Making your own soap is not only fun, it also gives you complete control over what goes on your body. Instead of using harsh detergent soaps, nurture your skin’s unique elements by carefully selecting and blending oils, herbs, and essential oils. I also take a little pleasure in knowing I am not supporting a multi-billion dollar industry that makes money by telling their customers they are not good looking enough and then selling them on their beauty products…but I digress.
When I first decided to make my own soap, I read every book about making soap I could find. There are several good books, but my all time favorite is Soap Maker’s Workshop: The Art and Craft of Natural Homemade Soap by Dr. Robert McDaniel and Katherine McDaniel. This book gives step-by-step instructions for no-lye soap making, cold process soap making, and hot process soap making. It also includes more advanced soap making techniques to assist someone who wants to start experimenting with personalizing the ingredients.
My favorite part of the book is that it actually explains how to make lye from scratch – something no other book I’ve found does. If I ever find myself in a situation where I cannot purchase lye, I now have all the information I need to make it.
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So enough chit chat, let’s get on with it!
Tools you need every time
- A pair of safety glasses
- A set of rubber gloves
- One plastic water jug that will now only ever be used for mixing lye
- One stainless steel pot (I have one for soap making only)
- Two wooden spoons that will now only ever be used for soap making
- Small kitchen scale
- A candy thermometer
- Soap molds (Silicone muffin pans work well)
- (OPTIONAL) An electric mixer that will now only ever be used for soap making
I highly recommend purchasing at least one good soap making book for details regarding safety and other soap making techniques. My personal recommendation is Soap Maker’s Workshop, mentioned above. The recipe below is from that book as well.
Basic Four-Oil Soap
Ingredients to make basic soap
- 725 grams (25.57 ounces) coconut oil
- 150 grams (5.29 ounces) olive oil
- 650 grams (22.93 ounces) canola oil
- 775 grams (27.33 ounces) palm oil
- 342 grams (12 ounces) lye dissolved in 700 grams (24.7 ounces) of distilled or deionized water
- (optional) Your choice of essential oils (I use lavender)
Step-by-Step Directions for Cold Process Soap Making
- Set your clean molds out so they are ready to use.
- Weigh all oils except optional essential oils, and pour in pot.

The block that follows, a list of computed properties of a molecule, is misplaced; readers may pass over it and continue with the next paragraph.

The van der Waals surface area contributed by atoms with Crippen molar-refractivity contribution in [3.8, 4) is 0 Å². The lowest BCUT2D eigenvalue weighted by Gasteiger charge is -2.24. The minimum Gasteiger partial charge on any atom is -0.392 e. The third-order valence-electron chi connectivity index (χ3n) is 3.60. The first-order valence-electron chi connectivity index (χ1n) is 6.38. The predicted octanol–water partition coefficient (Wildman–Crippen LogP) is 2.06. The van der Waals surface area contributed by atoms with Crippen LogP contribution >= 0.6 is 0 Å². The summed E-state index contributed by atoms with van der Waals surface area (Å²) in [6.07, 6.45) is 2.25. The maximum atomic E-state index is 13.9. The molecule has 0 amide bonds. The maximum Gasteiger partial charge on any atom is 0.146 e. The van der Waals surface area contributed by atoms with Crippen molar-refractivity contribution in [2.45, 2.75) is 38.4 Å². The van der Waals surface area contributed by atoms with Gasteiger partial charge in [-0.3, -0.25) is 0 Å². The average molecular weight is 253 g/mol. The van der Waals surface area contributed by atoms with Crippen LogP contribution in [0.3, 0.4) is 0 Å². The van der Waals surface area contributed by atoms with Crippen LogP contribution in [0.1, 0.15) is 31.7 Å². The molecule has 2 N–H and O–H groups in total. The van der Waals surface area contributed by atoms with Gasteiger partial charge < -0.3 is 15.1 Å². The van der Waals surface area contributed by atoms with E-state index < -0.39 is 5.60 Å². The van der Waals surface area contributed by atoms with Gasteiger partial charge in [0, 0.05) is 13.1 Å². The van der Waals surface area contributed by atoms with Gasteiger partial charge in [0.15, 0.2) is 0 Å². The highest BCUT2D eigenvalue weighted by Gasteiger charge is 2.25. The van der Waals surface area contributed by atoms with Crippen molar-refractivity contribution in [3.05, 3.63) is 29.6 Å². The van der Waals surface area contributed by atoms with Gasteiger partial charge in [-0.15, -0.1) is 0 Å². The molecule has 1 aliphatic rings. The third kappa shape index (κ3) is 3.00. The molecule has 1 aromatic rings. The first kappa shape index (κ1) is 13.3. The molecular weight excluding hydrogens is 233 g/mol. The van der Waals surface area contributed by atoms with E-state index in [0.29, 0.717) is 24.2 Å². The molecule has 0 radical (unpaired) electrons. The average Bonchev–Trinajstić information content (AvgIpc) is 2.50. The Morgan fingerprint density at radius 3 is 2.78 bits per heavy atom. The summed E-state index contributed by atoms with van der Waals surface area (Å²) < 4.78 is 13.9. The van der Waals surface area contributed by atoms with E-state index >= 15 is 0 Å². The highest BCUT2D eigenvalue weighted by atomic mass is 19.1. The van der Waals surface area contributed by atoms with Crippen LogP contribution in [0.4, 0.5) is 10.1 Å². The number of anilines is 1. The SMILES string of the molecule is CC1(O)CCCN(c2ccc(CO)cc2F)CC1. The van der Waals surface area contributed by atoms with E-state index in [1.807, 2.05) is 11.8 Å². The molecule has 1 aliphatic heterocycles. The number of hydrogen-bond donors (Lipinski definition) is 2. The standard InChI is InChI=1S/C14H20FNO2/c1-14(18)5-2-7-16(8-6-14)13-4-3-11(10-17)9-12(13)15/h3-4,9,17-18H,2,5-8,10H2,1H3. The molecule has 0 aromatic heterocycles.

- Melt oils on medium heat.
- Use the candy thermometer and remove the pot from heat once the temperature reaches between 122 degrees Fahrenheit and 140 degrees Fahrenheit (50 to 60 degrees Celsius).
- Put on your safety glasses and gloves.
- In a well ventilated area, outside is great, pour measured lye into measured water, stirring continuously. IMPORTANT: always pour the lye into the water. NEVER pour water into the lye!
- Once the lye dissolves completely and the solution is clear, pour it gently into the oil mixture.
- Stir mixture until it begins to thicken to a custard like consistency and form a trace. TRACE: the point in which a spoon full of soap, poured back into the pot, leaves a brief, faint imprint on the surface.
- (Optional) Add desired herbs and/or essential oils.
- Pour into molds.
- After 2-3 days, remove soap from molds and place on wax paper.
- Store for 4 weeks prior to using. The soap needs time to complete the saponification* reaction. This means time is required for the oils to fully consume the lye. There should be no lye left in the final product.
- Store extra soap in a plastic container.
Unless you are using an electric stick blender, mixing by hand can take some time. I make soap by hand only when there is a second person able to switch off stirring the batch with me.
For the most part, making soap doesn’t create too much mess.
- Measuring cups used to measure out oils and the silicone molds can be washed normally.
- The water jug should be cleaned thoroughly using soap and water and then labeled with permanent marker, ‘Do NOT Use to Drink From. For Lye Mixture Only‘.
- The pot and spoon used to mix up the batch of soap is best left out for a day or two until the solution is dry enough to scrape off using a hard nylon scraper. Scrape off as much of the soap residue as possible and empty into the garbage. Then wash with soap and water.
- If using an electric mixer, while wearing gloves, wipe off as much residue as possible and wash thoroughly with soap and water. This should be done before the residue hardens.
Once you master this basic recipe, the possibilities are endless. Find a good soap calculator on-line (HERE is a good one to get started with as it is free and come with basic instructions) and let your creative juices flow!
*saponify – verb (used without object), sa·pon·i·fied, sa·pon·i·fy·ing. To become converted into soap.